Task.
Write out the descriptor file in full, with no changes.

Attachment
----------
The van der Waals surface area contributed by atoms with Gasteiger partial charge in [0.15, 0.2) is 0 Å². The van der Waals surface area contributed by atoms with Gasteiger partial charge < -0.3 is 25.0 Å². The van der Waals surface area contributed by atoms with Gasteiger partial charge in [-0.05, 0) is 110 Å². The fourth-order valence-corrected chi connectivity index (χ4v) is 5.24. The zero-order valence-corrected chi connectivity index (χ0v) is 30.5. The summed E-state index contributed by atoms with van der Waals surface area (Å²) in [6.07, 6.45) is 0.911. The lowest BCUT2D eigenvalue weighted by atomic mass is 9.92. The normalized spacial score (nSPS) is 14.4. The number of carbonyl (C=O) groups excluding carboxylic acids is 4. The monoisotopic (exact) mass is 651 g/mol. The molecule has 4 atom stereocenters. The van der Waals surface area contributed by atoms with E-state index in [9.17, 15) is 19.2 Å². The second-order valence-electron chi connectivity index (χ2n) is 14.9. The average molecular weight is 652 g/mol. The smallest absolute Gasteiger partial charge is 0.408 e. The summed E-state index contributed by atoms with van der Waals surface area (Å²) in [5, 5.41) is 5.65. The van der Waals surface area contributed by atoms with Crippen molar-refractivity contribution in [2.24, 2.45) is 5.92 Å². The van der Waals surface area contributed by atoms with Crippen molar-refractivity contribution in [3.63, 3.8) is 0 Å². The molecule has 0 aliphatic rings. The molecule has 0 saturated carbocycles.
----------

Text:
The van der Waals surface area contributed by atoms with Gasteiger partial charge in [0.15, 0.2) is 0 Å². The van der Waals surface area contributed by atoms with Gasteiger partial charge < -0.3 is 25.0 Å². The van der Waals surface area contributed by atoms with Gasteiger partial charge in [-0.05, 0) is 110 Å². The fourth-order valence-corrected chi connectivity index (χ4v) is 5.24. The zero-order valence-corrected chi connectivity index (χ0v) is 30.5. The summed E-state index contributed by atoms with van der Waals surface area (Å²) in [6.07, 6.45) is 0.911. The lowest BCUT2D eigenvalue weighted by atomic mass is 9.92. The normalized spacial score (nSPS) is 14.4. The number of carbonyl (C=O) groups excluding carboxylic acids is 4. The monoisotopic (exact) mass is 651 g/mol. The molecule has 4 atom stereocenters. The van der Waals surface area contributed by atoms with E-state index in [9.17, 15) is 19.2 Å². The second-order valence-electron chi connectivity index (χ2n) is 14.9. The average molecular weight is 652 g/mol. The smallest absolute Gasteiger partial charge is 0.408 e. The summed E-state index contributed by atoms with van der Waals surface area (Å²) in [5, 5.41) is 5.65. The van der Waals surface area contributed by atoms with Crippen molar-refractivity contribution in [2.24, 2.45) is 5.92 Å². The van der Waals surface area contributed by atoms with Crippen molar-refractivity contribution in [3.63, 3.8) is 0 Å². The molecule has 0 aliphatic rings. The molecule has 0 saturated carbocycles.